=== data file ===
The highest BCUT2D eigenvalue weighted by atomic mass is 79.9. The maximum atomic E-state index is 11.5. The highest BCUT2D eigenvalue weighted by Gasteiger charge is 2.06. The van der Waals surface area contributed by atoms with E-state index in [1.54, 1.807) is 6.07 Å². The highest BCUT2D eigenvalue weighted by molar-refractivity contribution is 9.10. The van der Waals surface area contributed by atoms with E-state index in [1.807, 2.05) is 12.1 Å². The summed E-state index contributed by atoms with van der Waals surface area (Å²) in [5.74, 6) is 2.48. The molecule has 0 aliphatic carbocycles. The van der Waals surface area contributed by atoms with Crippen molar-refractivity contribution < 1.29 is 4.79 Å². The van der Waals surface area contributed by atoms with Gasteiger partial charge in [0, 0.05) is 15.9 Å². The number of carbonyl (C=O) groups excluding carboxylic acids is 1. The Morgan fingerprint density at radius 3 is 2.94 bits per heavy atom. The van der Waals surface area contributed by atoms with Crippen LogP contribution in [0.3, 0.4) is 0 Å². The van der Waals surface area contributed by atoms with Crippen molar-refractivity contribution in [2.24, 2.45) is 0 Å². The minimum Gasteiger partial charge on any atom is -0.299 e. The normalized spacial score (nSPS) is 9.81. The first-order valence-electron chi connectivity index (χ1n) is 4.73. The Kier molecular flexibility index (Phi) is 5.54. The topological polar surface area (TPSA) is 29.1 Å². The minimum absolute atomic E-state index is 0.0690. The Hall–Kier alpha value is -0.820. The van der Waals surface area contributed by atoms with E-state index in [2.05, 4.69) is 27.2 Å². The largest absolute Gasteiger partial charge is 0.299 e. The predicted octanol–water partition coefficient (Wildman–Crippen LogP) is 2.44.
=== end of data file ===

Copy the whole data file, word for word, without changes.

The highest BCUT2D eigenvalue weighted by atomic mass is 79.9. The maximum atomic E-state index is 11.5. The highest BCUT2D eigenvalue weighted by Gasteiger charge is 2.06. The van der Waals surface area contributed by atoms with E-state index in [1.54, 1.807) is 6.07 Å². The highest BCUT2D eigenvalue weighted by molar-refractivity contribution is 9.10. The van der Waals surface area contributed by atoms with E-state index in [1.807, 2.05) is 12.1 Å². The summed E-state index contributed by atoms with van der Waals surface area (Å²) in [5.74, 6) is 2.48. The molecule has 0 aliphatic carbocycles. The van der Waals surface area contributed by atoms with Crippen molar-refractivity contribution < 1.29 is 4.79 Å². The van der Waals surface area contributed by atoms with Gasteiger partial charge in [0, 0.05) is 15.9 Å². The number of carbonyl (C=O) groups excluding carboxylic acids is 1. The Morgan fingerprint density at radius 3 is 2.94 bits per heavy atom. The van der Waals surface area contributed by atoms with Crippen LogP contribution in [0.3, 0.4) is 0 Å². The van der Waals surface area contributed by atoms with Crippen molar-refractivity contribution in [2.24, 2.45) is 0 Å². The minimum Gasteiger partial charge on any atom is -0.299 e. The normalized spacial score (nSPS) is 9.81. The first-order valence-electron chi connectivity index (χ1n) is 4.73. The Kier molecular flexibility index (Phi) is 5.54. The topological polar surface area (TPSA) is 29.1 Å². The minimum absolute atomic E-state index is 0.0690. The Hall–Kier alpha value is -0.820. The van der Waals surface area contributed by atoms with E-state index in [2.05, 4.69) is 27.2 Å². The largest absolute Gasteiger partial charge is 0.299 e. The predicted octanol–water partition coefficient (Wildman–Crippen LogP) is 2.44.